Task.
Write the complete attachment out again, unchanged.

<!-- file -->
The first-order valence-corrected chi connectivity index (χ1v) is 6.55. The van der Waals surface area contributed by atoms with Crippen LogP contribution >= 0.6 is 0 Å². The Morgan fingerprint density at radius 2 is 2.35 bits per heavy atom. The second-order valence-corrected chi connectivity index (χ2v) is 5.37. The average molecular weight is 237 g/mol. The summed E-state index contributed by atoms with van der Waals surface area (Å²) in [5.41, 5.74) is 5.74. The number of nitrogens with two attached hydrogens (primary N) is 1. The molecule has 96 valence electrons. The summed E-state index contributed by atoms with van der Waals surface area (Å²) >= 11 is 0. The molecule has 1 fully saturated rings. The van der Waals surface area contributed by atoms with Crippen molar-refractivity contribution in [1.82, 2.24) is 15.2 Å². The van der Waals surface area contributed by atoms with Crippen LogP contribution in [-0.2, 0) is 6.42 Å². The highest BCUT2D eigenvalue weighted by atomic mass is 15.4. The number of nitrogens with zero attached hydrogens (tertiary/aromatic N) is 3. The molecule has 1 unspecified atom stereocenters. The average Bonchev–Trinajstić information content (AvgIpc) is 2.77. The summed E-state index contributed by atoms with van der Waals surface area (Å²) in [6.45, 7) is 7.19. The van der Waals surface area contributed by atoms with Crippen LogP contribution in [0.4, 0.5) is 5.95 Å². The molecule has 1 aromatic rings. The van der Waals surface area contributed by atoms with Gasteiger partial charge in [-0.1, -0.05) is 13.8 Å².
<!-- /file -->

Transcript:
The first-order valence-corrected chi connectivity index (χ1v) is 6.55. The van der Waals surface area contributed by atoms with Crippen LogP contribution >= 0.6 is 0 Å². The Morgan fingerprint density at radius 2 is 2.35 bits per heavy atom. The second-order valence-corrected chi connectivity index (χ2v) is 5.37. The average molecular weight is 237 g/mol. The summed E-state index contributed by atoms with van der Waals surface area (Å²) in [5.41, 5.74) is 5.74. The number of nitrogens with two attached hydrogens (primary N) is 1. The molecule has 96 valence electrons. The summed E-state index contributed by atoms with van der Waals surface area (Å²) >= 11 is 0. The molecule has 1 fully saturated rings. The van der Waals surface area contributed by atoms with Crippen molar-refractivity contribution in [1.82, 2.24) is 15.2 Å². The van der Waals surface area contributed by atoms with Crippen LogP contribution in [-0.2, 0) is 6.42 Å². The highest BCUT2D eigenvalue weighted by atomic mass is 15.4. The number of nitrogens with zero attached hydrogens (tertiary/aromatic N) is 3. The molecule has 1 unspecified atom stereocenters. The average Bonchev–Trinajstić information content (AvgIpc) is 2.77. The summed E-state index contributed by atoms with van der Waals surface area (Å²) in [6.45, 7) is 7.19. The van der Waals surface area contributed by atoms with Crippen LogP contribution in [0.4, 0.5) is 5.95 Å². The molecule has 1 aromatic rings. The van der Waals surface area contributed by atoms with Gasteiger partial charge in [-0.1, -0.05) is 13.8 Å².